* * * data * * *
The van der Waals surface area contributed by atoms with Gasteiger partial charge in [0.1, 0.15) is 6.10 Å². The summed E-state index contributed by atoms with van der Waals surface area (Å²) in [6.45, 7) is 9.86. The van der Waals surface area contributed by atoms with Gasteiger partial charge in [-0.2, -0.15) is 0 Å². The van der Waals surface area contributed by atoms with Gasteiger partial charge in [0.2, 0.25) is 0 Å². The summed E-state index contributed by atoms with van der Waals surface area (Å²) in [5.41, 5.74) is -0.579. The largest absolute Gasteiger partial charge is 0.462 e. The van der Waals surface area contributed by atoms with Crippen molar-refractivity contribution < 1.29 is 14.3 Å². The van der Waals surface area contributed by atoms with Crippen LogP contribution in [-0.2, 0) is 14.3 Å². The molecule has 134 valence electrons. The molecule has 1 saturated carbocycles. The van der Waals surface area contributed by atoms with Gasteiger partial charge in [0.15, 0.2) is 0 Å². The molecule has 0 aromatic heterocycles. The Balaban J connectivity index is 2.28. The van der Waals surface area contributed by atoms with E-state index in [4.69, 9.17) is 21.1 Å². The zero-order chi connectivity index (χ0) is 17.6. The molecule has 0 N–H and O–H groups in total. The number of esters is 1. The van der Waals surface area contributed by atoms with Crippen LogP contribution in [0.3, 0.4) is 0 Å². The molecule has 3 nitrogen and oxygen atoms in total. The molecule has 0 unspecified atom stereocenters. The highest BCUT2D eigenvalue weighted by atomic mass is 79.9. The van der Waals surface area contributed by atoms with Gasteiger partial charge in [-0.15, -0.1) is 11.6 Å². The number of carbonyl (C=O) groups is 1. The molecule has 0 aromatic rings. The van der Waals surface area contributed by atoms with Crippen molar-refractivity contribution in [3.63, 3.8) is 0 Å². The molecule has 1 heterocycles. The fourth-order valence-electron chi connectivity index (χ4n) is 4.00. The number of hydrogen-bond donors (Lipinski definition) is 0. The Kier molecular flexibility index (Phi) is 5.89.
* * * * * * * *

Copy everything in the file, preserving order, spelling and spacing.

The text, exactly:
The van der Waals surface area contributed by atoms with Gasteiger partial charge in [0.1, 0.15) is 6.10 Å². The summed E-state index contributed by atoms with van der Waals surface area (Å²) in [6.45, 7) is 9.86. The van der Waals surface area contributed by atoms with Gasteiger partial charge in [-0.2, -0.15) is 0 Å². The van der Waals surface area contributed by atoms with Gasteiger partial charge in [0.2, 0.25) is 0 Å². The summed E-state index contributed by atoms with van der Waals surface area (Å²) in [5.41, 5.74) is -0.579. The largest absolute Gasteiger partial charge is 0.462 e. The van der Waals surface area contributed by atoms with Crippen molar-refractivity contribution < 1.29 is 14.3 Å². The van der Waals surface area contributed by atoms with Crippen LogP contribution in [-0.2, 0) is 14.3 Å². The molecule has 134 valence electrons. The molecule has 1 saturated carbocycles. The van der Waals surface area contributed by atoms with Gasteiger partial charge in [0.15, 0.2) is 0 Å². The molecule has 0 aromatic heterocycles. The Balaban J connectivity index is 2.28. The van der Waals surface area contributed by atoms with E-state index in [4.69, 9.17) is 21.1 Å². The zero-order chi connectivity index (χ0) is 17.6. The molecule has 0 N–H and O–H groups in total. The number of esters is 1. The van der Waals surface area contributed by atoms with Crippen LogP contribution in [0.3, 0.4) is 0 Å². The molecule has 3 nitrogen and oxygen atoms in total. The molecule has 0 unspecified atom stereocenters. The highest BCUT2D eigenvalue weighted by atomic mass is 79.9. The van der Waals surface area contributed by atoms with Gasteiger partial charge in [-0.15, -0.1) is 11.6 Å². The number of carbonyl (C=O) groups is 1. The molecule has 0 aromatic rings. The van der Waals surface area contributed by atoms with Crippen molar-refractivity contribution in [3.63, 3.8) is 0 Å². The molecule has 1 heterocycles. The fourth-order valence-electron chi connectivity index (χ4n) is 4.00. The number of hydrogen-bond donors (Lipinski definition) is 0. The Kier molecular flexibility index (Phi) is 5.89.